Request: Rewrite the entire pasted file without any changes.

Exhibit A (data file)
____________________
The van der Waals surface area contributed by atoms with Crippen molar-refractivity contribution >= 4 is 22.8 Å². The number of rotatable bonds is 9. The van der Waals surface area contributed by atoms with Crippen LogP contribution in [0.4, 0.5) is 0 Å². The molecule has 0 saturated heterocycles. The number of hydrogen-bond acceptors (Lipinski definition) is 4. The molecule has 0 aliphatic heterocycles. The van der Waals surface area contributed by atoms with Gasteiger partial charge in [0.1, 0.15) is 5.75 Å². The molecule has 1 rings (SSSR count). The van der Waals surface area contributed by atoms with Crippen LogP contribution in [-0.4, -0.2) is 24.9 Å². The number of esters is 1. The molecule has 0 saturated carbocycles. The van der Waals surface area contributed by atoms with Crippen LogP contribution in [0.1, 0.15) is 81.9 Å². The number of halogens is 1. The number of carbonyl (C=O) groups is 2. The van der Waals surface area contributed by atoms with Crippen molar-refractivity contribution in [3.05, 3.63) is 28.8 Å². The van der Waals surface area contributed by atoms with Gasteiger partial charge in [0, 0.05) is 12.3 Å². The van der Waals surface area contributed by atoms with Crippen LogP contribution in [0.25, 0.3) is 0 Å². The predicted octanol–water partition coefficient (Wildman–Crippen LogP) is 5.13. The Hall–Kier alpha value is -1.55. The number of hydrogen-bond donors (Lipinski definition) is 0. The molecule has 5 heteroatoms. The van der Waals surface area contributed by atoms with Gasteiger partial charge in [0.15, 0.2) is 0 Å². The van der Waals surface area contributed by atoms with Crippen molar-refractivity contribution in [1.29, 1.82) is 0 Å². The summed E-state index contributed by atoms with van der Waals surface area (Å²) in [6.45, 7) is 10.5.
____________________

The van der Waals surface area contributed by atoms with Crippen molar-refractivity contribution >= 4 is 22.8 Å². The number of rotatable bonds is 9. The van der Waals surface area contributed by atoms with Crippen LogP contribution in [0.4, 0.5) is 0 Å². The molecule has 0 saturated heterocycles. The number of hydrogen-bond acceptors (Lipinski definition) is 4. The molecule has 0 aliphatic heterocycles. The van der Waals surface area contributed by atoms with Gasteiger partial charge in [0.1, 0.15) is 5.75 Å². The molecule has 1 rings (SSSR count). The van der Waals surface area contributed by atoms with Crippen LogP contribution in [-0.4, -0.2) is 24.9 Å². The number of esters is 1. The molecule has 0 saturated carbocycles. The van der Waals surface area contributed by atoms with Crippen LogP contribution in [0.1, 0.15) is 81.9 Å². The number of halogens is 1. The number of carbonyl (C=O) groups is 2. The van der Waals surface area contributed by atoms with Crippen molar-refractivity contribution in [3.05, 3.63) is 28.8 Å². The van der Waals surface area contributed by atoms with Gasteiger partial charge in [0, 0.05) is 12.3 Å². The van der Waals surface area contributed by atoms with Crippen LogP contribution in [0.25, 0.3) is 0 Å². The predicted octanol–water partition coefficient (Wildman–Crippen LogP) is 5.13. The Hall–Kier alpha value is -1.55. The number of hydrogen-bond donors (Lipinski definition) is 0. The molecule has 5 heteroatoms. The van der Waals surface area contributed by atoms with Gasteiger partial charge in [0.15, 0.2) is 0 Å². The van der Waals surface area contributed by atoms with Crippen molar-refractivity contribution in [1.29, 1.82) is 0 Å². The summed E-state index contributed by atoms with van der Waals surface area (Å²) in [6.45, 7) is 10.5.